Shockingly, the harms of overdiagnosis may extend beyond psychological distress and unnecessary treatment. Another study by Fang et al. found that in the weeks immediately following a cancer diagnosis, patients had a significantly elevated risk of death from both suicide and cardiovascular events compared to cancer-free individuals.6 The relative risk of suicide was 12.6 times higher in the first week and 3.1 times higher over the first year after diagnosis. For cardiovascular death, the relative risk was 5.6 in the first week and 3.3 during the first 4 weeks. The risk was especially high for cancers with a poor prognosis.

Importantly, this spike in mortality risk could not be explained by preexisting mental health or heart conditions, suggesting that the cancer diagnosis itself likely triggered these adverse outcomes through nocebo effects and iatrogenic harms.6 The nocebo effect occurs when negative expectations lead to adverse outcomes, essentially the flip side of the placebo effect.7 In this case, the shock and fear induced by the cancer diagnosis likely directly worsened some patients' mental and physical health. Additionally, the findings hint at possible iatrogenic harms, meaning unintended adverse effects caused by the medical care itself rather than the underlying condition.8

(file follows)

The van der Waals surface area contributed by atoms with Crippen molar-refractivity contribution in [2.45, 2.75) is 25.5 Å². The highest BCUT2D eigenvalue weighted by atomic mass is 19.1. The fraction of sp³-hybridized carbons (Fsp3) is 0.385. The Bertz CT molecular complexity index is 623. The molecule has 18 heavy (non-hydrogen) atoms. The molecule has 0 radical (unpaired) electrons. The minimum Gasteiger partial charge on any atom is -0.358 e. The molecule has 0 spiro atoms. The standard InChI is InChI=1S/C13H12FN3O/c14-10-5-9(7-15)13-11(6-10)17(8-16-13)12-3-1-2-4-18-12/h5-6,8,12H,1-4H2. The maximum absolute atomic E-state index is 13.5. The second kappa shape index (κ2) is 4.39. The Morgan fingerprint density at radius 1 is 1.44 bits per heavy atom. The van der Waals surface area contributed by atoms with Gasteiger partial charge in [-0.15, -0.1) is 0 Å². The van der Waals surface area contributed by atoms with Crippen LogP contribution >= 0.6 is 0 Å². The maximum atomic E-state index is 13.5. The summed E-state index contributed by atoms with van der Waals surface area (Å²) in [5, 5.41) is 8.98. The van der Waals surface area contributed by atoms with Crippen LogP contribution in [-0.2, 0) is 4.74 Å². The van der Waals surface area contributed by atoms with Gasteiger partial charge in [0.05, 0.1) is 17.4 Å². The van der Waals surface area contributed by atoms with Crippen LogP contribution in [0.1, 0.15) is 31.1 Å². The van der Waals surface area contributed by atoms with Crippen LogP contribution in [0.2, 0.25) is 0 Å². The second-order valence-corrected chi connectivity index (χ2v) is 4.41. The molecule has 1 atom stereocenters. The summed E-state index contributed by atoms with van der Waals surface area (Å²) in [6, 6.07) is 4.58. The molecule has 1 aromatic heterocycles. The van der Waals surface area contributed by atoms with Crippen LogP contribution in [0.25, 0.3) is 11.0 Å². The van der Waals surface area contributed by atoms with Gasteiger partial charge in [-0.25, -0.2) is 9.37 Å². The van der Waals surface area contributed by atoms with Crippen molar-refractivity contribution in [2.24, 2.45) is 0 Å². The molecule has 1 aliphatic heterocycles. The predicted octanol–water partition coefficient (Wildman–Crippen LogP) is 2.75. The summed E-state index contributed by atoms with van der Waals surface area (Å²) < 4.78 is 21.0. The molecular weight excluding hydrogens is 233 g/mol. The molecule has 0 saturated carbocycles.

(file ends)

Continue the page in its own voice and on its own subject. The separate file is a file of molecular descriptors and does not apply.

Some experts argue that we should re-conceptualize our definition of cancer altogether. A working group convened by the National Cancer Institute recommended that lesions currently labeled as cancer should be reclassified based on their potential to cause harm.9 Growths with very low potential for progression could instead be called "indolent lesions of epithelial origin" to reduce overtreatment. In GreenMedInfo.com founder Sayer Ji's book REGENERATE: Unlocking Your Body's Radical Resilience with the New Biology an entire chapter is dedicated to the topic of cancer, and a large part of that is focused on overdiagnosis and overtreatment.

So what can be done to address cancer overdiagnosis? For cancers with a high probability of overdiagnosis, watchful waiting may be appropriate, rather than rushing to immediate treatment.10 Watchful waiting involves actively monitoring the cancer over time with periodic scans and tests to see if it is rapidly progressing. If it remains slow-growing, treatment can be delayed or avoided. Some patients also turn to natural healing modalities like nutritional changes, supplements, stress reduction, and exercise to support their immune function while undergoing observation.11